The nine-spotted moth (Amata phegea) is a moth in the family Arctiidae ("woolly bears"). It reaches a wing span of 35–40 millimetres (1.4–1.6 in). Its wings are blueish black with white spots. A further feature is the prominent yellow ring at the abdomen. The black antennae have white tips. Similar moths are Amata ragazzii (Turati, 1917) and Zygaena ephialtes (Linnaeus, 1758). Z. ephialtes is poisonous for birds and the nine-spotted moth imitates its appearance (mimicry).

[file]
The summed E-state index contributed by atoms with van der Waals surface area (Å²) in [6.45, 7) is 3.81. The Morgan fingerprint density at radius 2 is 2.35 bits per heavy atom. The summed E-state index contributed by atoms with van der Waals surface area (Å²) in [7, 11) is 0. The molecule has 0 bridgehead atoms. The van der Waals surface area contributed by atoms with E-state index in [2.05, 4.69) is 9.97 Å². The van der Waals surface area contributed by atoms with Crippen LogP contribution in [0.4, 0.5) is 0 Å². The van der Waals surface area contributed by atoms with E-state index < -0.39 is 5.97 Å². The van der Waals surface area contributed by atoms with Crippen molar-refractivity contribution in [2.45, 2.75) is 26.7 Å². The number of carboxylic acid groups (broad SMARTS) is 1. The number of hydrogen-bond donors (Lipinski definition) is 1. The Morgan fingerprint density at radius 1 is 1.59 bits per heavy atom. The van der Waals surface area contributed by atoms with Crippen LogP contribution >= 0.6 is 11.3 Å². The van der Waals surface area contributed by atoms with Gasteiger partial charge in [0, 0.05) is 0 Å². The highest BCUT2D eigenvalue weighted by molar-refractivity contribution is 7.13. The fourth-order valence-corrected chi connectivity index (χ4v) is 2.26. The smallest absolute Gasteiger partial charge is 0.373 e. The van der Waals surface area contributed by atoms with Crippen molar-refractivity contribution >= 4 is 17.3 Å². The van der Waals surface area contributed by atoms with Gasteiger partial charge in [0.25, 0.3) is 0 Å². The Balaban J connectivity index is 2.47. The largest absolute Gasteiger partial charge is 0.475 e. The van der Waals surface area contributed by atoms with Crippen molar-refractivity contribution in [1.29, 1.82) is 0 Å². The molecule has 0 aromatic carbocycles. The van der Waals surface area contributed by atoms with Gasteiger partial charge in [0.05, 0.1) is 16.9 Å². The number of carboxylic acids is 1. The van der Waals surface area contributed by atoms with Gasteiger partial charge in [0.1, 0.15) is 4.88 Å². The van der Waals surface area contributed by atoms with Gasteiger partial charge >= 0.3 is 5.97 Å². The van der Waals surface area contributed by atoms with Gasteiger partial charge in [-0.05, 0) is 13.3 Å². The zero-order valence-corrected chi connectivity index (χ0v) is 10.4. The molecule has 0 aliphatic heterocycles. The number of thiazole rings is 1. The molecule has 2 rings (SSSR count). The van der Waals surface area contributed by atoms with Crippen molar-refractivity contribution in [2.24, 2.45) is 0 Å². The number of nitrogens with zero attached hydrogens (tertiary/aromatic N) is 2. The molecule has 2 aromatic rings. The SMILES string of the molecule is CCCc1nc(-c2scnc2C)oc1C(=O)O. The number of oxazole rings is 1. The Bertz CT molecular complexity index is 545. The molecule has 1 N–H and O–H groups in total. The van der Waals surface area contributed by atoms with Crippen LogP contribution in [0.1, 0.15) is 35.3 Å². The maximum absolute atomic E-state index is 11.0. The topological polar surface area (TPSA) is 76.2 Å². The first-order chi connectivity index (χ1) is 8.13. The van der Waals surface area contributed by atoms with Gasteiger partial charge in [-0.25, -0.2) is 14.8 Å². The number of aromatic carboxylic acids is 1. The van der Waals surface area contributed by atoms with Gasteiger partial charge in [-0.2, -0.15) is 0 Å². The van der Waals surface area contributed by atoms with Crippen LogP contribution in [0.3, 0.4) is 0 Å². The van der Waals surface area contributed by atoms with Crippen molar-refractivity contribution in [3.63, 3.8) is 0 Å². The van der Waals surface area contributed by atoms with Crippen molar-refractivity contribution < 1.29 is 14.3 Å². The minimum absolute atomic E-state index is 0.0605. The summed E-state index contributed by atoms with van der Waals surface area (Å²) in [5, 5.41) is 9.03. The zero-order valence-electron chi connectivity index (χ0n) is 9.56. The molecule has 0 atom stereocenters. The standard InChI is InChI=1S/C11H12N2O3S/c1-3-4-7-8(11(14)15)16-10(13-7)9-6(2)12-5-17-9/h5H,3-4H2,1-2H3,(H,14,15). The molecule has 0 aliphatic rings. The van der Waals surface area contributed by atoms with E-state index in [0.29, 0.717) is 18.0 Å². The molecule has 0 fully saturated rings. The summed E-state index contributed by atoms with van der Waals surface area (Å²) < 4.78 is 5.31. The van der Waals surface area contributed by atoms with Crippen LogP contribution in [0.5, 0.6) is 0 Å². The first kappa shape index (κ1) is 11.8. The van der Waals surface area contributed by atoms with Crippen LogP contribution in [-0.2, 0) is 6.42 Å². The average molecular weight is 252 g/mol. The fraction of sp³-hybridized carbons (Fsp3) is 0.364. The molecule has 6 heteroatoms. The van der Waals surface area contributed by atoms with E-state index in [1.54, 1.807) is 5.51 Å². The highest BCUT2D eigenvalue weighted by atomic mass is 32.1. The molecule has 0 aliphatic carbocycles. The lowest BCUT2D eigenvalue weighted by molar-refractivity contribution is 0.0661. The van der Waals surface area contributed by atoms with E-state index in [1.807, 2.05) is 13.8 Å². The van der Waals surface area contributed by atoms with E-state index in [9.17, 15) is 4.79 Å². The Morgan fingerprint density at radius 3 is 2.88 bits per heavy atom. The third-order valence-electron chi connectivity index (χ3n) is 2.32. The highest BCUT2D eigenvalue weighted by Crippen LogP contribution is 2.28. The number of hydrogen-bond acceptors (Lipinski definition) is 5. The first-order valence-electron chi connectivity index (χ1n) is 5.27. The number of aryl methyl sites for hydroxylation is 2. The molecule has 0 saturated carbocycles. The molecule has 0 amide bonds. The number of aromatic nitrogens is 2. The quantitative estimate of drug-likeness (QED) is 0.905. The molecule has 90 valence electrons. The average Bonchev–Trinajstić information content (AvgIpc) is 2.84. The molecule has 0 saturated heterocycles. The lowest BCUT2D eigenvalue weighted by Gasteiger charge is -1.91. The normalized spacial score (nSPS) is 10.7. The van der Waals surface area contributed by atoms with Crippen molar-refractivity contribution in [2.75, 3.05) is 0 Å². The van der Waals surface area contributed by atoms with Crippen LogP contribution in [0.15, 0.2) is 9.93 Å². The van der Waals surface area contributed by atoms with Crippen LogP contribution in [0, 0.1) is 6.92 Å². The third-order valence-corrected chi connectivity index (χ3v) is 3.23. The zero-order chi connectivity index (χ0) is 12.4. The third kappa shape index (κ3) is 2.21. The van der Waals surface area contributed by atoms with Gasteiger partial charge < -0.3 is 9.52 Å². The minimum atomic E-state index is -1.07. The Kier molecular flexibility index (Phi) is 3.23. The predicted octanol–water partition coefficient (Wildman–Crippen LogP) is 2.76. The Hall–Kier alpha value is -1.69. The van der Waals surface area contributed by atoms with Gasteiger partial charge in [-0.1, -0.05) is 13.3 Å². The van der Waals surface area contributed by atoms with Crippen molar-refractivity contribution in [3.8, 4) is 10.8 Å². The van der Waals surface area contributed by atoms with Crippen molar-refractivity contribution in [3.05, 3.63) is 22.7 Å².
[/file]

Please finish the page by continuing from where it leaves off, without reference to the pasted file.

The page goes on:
The nine-spotted moth is chiefly found in southern Europe but also seen up to northern Germany, and in the East to Anatolia and the Caucasus, and there are some populations in the South-Eastern Dutch nature reserves "Leudal" and "De Meinweg" The species prefers drier areas, open ranges with shrubs and trees as well as open forests and slopes.